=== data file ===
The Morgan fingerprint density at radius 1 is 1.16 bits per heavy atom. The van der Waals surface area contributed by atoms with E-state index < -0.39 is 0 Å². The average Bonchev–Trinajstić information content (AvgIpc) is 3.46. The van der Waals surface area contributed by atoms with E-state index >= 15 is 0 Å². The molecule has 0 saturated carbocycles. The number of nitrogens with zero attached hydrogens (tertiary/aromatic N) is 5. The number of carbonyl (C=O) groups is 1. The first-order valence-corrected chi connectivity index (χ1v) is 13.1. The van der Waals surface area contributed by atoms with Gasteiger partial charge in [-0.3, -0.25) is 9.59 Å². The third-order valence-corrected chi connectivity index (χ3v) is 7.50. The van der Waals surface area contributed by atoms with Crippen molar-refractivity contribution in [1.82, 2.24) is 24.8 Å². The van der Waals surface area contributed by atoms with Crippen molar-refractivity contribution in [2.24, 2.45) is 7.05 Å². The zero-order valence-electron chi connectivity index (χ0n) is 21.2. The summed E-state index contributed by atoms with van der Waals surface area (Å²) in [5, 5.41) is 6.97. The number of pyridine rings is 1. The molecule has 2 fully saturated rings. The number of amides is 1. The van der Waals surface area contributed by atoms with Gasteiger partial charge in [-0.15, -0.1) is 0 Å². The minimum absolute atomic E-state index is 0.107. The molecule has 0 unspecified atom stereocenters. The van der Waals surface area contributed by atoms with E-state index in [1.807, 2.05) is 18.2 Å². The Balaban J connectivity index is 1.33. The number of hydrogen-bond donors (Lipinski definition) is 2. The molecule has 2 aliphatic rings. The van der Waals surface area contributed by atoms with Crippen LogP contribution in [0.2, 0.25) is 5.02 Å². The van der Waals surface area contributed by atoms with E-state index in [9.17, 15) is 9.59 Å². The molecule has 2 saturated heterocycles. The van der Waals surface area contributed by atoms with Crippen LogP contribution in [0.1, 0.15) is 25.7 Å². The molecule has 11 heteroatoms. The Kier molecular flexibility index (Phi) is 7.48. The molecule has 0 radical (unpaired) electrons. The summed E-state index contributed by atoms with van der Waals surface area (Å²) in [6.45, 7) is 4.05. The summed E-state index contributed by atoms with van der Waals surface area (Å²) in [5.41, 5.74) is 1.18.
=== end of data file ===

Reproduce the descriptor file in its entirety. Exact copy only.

The Morgan fingerprint density at radius 1 is 1.16 bits per heavy atom. The van der Waals surface area contributed by atoms with E-state index < -0.39 is 0 Å². The average Bonchev–Trinajstić information content (AvgIpc) is 3.46. The van der Waals surface area contributed by atoms with E-state index >= 15 is 0 Å². The molecule has 0 saturated carbocycles. The number of nitrogens with zero attached hydrogens (tertiary/aromatic N) is 5. The number of carbonyl (C=O) groups is 1. The first-order valence-corrected chi connectivity index (χ1v) is 13.1. The van der Waals surface area contributed by atoms with Gasteiger partial charge in [-0.3, -0.25) is 9.59 Å². The third-order valence-corrected chi connectivity index (χ3v) is 7.50. The van der Waals surface area contributed by atoms with Crippen molar-refractivity contribution in [1.82, 2.24) is 24.8 Å². The van der Waals surface area contributed by atoms with Crippen molar-refractivity contribution in [2.24, 2.45) is 7.05 Å². The zero-order valence-electron chi connectivity index (χ0n) is 21.2. The summed E-state index contributed by atoms with van der Waals surface area (Å²) in [5, 5.41) is 6.97. The number of pyridine rings is 1. The molecule has 2 fully saturated rings. The number of amides is 1. The van der Waals surface area contributed by atoms with Gasteiger partial charge in [-0.15, -0.1) is 0 Å². The minimum absolute atomic E-state index is 0.107. The molecule has 0 unspecified atom stereocenters. The van der Waals surface area contributed by atoms with E-state index in [1.807, 2.05) is 18.2 Å². The Balaban J connectivity index is 1.33. The number of hydrogen-bond donors (Lipinski definition) is 2. The molecule has 2 aliphatic rings. The van der Waals surface area contributed by atoms with Crippen LogP contribution in [0.2, 0.25) is 5.02 Å². The van der Waals surface area contributed by atoms with E-state index in [9.17, 15) is 9.59 Å². The molecule has 2 saturated heterocycles. The van der Waals surface area contributed by atoms with Crippen LogP contribution in [0.1, 0.15) is 25.7 Å². The molecule has 11 heteroatoms. The Kier molecular flexibility index (Phi) is 7.48. The molecule has 0 radical (unpaired) electrons. The summed E-state index contributed by atoms with van der Waals surface area (Å²) in [6.45, 7) is 4.05. The summed E-state index contributed by atoms with van der Waals surface area (Å²) in [5.41, 5.74) is 1.18.